Business - China U.S. group says worried about China protectionism Report echoes complaints from companies and other business groups

By Joe McDonald

AP Business Writer

BEIJING (AP) -- A major U.S. business group said Monday it sees signs of growing protectionism in Chinese industries and called on the government to open markets further to foreign companies.

The American Chamber of Commerce in China gave a generally upbeat assessment in an annual report on business conditions. But it expressed concern the government was slowing market-oriented reforms and trying to promote domestic technology companies and others by blocking foreign rivals.

"We see many actions in the area of innovation, in other areas of industrial policy, which suggest to us that in the future in a number of areas, the market opportunity will begin to get narrower," said the chamber president, Christian Murck, at a news conference.

The report echoed complaints from companies and other business groups that Beijing is favoring Chinese producers in government purchasing and using other measures to support local companies. They say that is a violation of the spirit of China's World Trade Organization market-opening pledges.

The chamber called on the Chinese government to speed up economic reforms and rely more on the free market.

"Structural changes are needed," said the report, which includes policy recommendations to Chinese and U.S. leaders. It called for easing restrictions on foreign involvement in China's economy such as limits on ownership of banks and financial firms.

Foreign companies were alarmed in November when Beijing announced it would favor Chinese-developed technology in government procurement to promote domestic innovation. The government backed down after an outcry by foreign businesses and governments and promised this month to treat all companies equally.

The American Chamber said environmental rules are enforced more strictly against foreign companies than against Chinese rivals and treatment in patent enforcement is unequal.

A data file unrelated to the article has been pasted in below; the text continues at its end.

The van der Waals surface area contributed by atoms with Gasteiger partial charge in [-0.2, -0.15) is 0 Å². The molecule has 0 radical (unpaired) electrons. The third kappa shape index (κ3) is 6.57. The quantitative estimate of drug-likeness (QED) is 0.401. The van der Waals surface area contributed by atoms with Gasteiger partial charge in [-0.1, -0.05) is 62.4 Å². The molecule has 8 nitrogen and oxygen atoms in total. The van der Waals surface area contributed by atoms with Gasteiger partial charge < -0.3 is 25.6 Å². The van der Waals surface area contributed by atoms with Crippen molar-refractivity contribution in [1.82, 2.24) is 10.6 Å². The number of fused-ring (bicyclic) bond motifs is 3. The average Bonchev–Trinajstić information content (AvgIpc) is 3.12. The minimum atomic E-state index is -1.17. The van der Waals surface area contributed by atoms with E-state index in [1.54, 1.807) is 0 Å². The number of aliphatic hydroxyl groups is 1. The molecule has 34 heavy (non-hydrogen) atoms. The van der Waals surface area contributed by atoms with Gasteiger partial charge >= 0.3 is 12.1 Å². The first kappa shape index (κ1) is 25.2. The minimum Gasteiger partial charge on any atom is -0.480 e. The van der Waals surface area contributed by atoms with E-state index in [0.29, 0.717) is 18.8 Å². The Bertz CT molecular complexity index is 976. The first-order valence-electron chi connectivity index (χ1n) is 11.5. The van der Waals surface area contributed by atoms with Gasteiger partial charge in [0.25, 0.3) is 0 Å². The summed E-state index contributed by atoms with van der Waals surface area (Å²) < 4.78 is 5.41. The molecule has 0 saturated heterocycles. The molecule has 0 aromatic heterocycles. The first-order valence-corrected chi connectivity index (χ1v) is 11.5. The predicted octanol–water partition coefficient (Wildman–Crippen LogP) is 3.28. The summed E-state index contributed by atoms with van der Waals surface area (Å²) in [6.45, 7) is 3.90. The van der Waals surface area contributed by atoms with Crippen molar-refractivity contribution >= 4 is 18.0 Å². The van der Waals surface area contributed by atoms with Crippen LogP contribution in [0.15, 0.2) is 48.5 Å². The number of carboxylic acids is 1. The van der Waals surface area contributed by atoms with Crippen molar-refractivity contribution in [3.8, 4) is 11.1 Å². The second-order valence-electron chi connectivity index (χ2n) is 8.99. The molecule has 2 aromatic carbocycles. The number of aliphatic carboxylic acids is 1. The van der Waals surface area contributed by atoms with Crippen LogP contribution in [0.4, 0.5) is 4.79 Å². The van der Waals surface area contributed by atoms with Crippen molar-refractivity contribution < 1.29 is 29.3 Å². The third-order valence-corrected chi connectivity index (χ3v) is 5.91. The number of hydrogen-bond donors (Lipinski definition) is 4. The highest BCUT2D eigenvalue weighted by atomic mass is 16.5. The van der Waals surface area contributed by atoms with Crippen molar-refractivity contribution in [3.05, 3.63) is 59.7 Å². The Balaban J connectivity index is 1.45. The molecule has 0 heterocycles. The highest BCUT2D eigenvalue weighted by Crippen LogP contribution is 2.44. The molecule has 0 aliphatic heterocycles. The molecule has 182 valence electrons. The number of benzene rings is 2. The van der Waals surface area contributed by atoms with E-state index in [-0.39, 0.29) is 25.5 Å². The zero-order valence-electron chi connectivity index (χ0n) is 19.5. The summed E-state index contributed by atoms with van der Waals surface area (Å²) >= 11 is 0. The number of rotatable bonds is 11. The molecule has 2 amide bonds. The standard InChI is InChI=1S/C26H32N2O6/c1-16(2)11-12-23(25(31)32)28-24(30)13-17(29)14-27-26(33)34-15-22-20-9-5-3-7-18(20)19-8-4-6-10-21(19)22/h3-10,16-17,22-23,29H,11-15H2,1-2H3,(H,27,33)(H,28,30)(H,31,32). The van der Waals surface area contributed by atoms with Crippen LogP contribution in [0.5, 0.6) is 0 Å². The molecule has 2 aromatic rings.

Regulators are enforcing China's new anti-monopoly law on business deals that involve foreign companies but not against domestic rivals, said Lester Ross, a lawyer and American Chamber board member.

Companies are "disfavored or discriminated against" in government purchasing because local authorities believe Beijing wants them to buy only from wholly-Chinese suppliers despite pledges of equal treatment, Ross said.

Still, the American Chamber report emphasized that U.S. companies are optimistic about China's quick rebound from the global economic slump and many say their profits have already recovered. It said the number responding to a survey that described themselves as optimistic nearly doubled from 14 percent in 2009 to 27 percent this year.

The report said 71 percent of companies surveyed reported their China operations were profitable in 2009 and said nearly four out of five planned to expand investments in China in 2010.

The report made no mention of China's currency controls, a key source of tension with Washington and other trading partners. They say Beijing keeps its yuan undervalued, giving its exporters an unfair price advantage, and some American lawmakers are pushing for punitive action against Beijing if it fails to act.

Murck said currency is "not a top issue" for U.S. companies in China because most produce and sell in the domestic market and are unaffected by exchange rates.

Published: Tue, Apr 27, 2010


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